For Josh Roth, co-owner of BeyondNightLife, a key foundation in branding a business is finding the balance between consistent social media presence and actively establishing strong in-person connection with the people and community around you.
“I’ve always been comfortable talking to anyone,” Roth said. “It’s always been something that I’m good at and I use to promote ‘BeyondNightLife.’”
The duo often host pop-up shops on VCU’s campus as well as venues through Richmond, like the Hippodrome or Aroma Cafe. If you’ve been on VCU’s campus long enough you may have seen both Roth and Joshua “Jsmoove” Olverson, the other co-owner of BeyondNightLife, on campus during these events as they easily navigate and brand BeyondNightLife between various social circles.
Whether promoting an event hosted by their company or getting the word out about a non-affiliated event, it’s clear that the principle of valuing in-person connections as much, if not more, than social media branding is central to their nascent business model.
BeyondNightLife was created in May 2016 and the pieces are personally picked and curated by the owners.
Their Instagram and website showcase a mesh between urban influenced modern styles with more vibrant, vintage-esque pieces reminiscent of the flashy aesthetics seen during the golden-era of hip-hop.
Roth, a Junior pursuing a Bachelor of Interdisciplinary Studies in Entrepreneurship and Media Studies said that the creation of BeyondNightLife was, more or less, a natural progression.
“I definitely grew up an entrepreneur. I would always go out to thrifts to find stuff to sell,” Roth said. “When I was in high school used to sell shoes and flip them on craigslist and Facebook.”
Roth said he then created a Facebook page during his junior year of high school which amassed 5,000 members within three months. He did it because he liked it and also needed money for college. The Facebook business which Roth created in his hometown of Newport News, however, didn’t transfer to VCU right away.
“I took a break my Freshman and Sophomore years and was more about partying and having fun in college,” Roth said. “We started to seriously pursue a business not only because of money but because going out does get old and I wanted to look towards bigger things. ”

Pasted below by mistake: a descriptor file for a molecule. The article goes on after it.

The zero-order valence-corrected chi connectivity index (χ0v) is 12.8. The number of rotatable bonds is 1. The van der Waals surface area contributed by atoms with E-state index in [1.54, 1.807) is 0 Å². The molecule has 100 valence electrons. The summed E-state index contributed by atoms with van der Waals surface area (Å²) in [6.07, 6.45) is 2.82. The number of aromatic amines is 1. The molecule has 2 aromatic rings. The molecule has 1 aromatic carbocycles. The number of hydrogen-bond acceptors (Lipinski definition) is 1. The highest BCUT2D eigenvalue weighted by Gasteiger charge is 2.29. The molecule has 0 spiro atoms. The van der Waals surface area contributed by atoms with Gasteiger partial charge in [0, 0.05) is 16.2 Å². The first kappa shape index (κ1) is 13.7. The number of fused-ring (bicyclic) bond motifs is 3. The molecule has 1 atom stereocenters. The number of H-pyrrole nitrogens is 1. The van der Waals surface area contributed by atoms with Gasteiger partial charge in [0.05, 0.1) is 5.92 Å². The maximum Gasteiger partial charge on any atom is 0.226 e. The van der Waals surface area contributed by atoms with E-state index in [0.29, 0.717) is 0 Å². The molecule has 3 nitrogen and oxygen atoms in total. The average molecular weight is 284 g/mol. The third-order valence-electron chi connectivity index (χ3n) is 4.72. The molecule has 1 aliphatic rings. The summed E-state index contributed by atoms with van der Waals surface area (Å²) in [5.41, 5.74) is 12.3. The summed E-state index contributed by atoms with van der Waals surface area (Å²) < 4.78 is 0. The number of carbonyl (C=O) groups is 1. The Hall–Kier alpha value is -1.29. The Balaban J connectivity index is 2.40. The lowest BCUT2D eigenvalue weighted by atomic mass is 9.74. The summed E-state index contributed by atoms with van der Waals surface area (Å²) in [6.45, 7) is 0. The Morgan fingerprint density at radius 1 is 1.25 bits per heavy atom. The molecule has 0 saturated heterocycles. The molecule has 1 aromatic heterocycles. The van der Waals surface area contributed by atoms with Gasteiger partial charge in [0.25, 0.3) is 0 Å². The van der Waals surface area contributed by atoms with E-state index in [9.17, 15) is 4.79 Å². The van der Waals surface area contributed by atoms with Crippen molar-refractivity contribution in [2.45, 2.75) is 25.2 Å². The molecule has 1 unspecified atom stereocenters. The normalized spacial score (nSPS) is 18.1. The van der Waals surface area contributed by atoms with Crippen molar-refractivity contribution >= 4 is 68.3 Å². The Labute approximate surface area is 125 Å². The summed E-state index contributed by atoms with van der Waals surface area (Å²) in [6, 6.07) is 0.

While taking a break from selling clothes and shoes, Roth was actively promoting for club events in the Richmond area. This real life experience, in addition to his academic studies, has helped in promoting for his own business and also connecting with the local Richmond area to host events like the one Beyond NightLife hosted on Saturday April 28, More Life, More Talent.
For Roth, the event was about showcasing, like the title suggests, the talent among VCU Students and Richmond locals alike. It also gave people something else to do besides going out at night.
“I’ve always wanted to host some type of event,but it wasn’t until recently I felt prepared enough to do it,” Roth said. “So one day Smoove and I were driving around and looking and clothes and thought to host an event with music, food, clothes – a good time. We want to connect VCU with Richmond”
Though the weather was a sweltering 90 degrees, the lawn in between Sweet Frog and Cafe 821 was packed with students and locals alike — collectively listening to the slew of rappers, singers, poets, comedians, DJ’s and musicians and watching a live painting at one point.
There was an interactive contest where audience members danced in light competition to Cali Swag District’s, “Teach Me How to Dougie” in order to get a free concert ticket to the Lil Uzi Vert show on May 12 at the Altria Theater. A little later, VCU based rapped, Kemal “Mally Black” Davis performed a rap on a live beat produced by VCU student, Abel Berhane.
There were several vendors present including VCU based, “The Virgin Bar.” Emily Wang helped organize the event and reached out to reached out to local artists,like CalleyCoastal a company that sells handmade jewelry. Devin Garnett, a Richmond native, was selling his paintings and Marc Craven, also a Richmond local, who displayed his illustrations and graphic designs for purchase, were also contacted by Wang.
Garnett described his painting as “universal,” and rejects the traditional idea of what a painter is and how a painter can pursue their work.
“I can paint fine art or I can paint more urban styles influenced by my dreams,” Garnett said. “Richmond is ideal of these type of things people are interested in culture and art.”
In recent years Richmond has garnered a lot of national attention for a thriving community based culture based in art, music, small business and politics. Roth is aware that the city has something for anyone and as a young person with a small, but steadily growing, business the “river city” is an ideal place to be.
“Richmond is full of music, fashion, all of that, and people who want to collaborate on something and people want to get everyone’s work out there.” Roth said. “We just tryna make it out here.”
At the moment Roth said that he and Olverson are interested in planning more events but are taking it week by week. The duo just started a women’s line and are looking to expand their clothing options over the next few months.
“I try to be humble and just work step by step,” Roth said, “Even if you don’t have a set vision yet, the key in whatever you do or want to do is that you have to believe you’re capable of doing it.”
Siona Peterous, Spectrum Editor